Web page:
A number of the Boards and Commissions that rely on grants from the City of Hamilton will be making their pitches to the GIC budget meeting tomorrow. Among them will be the conservation authorities and the Royal Botanical Gardens , which will be represented by the new CEO of RBG Nancy Rowland.
Typically the gardens attract between 350,000 and 400,000 visitors per year but that number is down significantly in 2020 due to the COVID outbreak. As a result the RBG was only able to generate half of its $18 Million dollar budget, compared to over 60 percent in a normal year. Hamilton provides about 4 percent of RBG revenue or something in excess of $700,000 per year. RBG was able to make up some of that loss through special funding from the Federal Government.
From 366,000 visits to RBG in 2019, attendance dropped by almost 50 percent in 2020 and as a result of more restricted access more members did not renew in 2020. In its presentation RBG notes it is the most visited attraction between Niagara Falls and Toronto.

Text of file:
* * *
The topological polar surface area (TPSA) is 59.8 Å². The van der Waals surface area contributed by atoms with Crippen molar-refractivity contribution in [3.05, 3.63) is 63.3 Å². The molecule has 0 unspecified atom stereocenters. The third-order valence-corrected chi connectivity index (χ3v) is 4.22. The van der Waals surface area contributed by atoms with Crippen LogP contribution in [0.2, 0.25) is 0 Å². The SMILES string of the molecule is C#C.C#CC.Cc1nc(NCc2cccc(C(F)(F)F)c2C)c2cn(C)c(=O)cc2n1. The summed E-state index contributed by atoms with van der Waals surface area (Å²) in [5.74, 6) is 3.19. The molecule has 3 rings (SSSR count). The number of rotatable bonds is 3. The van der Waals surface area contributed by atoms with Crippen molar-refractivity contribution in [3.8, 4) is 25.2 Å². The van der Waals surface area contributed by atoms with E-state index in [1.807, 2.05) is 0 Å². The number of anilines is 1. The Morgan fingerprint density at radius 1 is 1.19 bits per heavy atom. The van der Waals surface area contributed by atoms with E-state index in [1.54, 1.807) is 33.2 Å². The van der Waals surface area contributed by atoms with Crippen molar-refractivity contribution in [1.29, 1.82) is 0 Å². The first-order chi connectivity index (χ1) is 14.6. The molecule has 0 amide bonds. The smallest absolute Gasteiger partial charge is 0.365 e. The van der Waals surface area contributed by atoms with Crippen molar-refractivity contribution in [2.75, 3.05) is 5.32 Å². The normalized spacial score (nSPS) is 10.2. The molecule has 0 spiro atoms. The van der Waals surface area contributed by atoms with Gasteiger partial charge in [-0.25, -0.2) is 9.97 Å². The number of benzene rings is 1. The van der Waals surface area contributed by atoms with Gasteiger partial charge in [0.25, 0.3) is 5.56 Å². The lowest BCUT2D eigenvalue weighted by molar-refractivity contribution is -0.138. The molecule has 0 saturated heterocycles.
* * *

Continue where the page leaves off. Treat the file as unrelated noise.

The report notes that April 1st marks RBG’s 80th anniversary. It was incorporated in 1941 after existing for a decade as a branch of the City of Hamilton’s Board of Parks Management. Hamilton MPP Thomas Baker McQuesten shepherded the incorporation through the Ontario Legislature as Hamilton’s member of the Provincial Cabinet A decade-by-decade narrative will be unraveled throughout the year showcasing the work and impact of RBG supported with unique year-round experiences.
RBG has 250 acres of cultivated gardens which is roughly four Gage Parks. Overall in comprises 2,700 acres most of it surrounding Coote’s Paradise, with 31 trails totalling 27 kilometers in length.
The report makes mention of the RBG’s 25-year strategic plan, which has been talked about in various RBG news releases in recent months and has received Board approval, but which has not yet been shared with the public.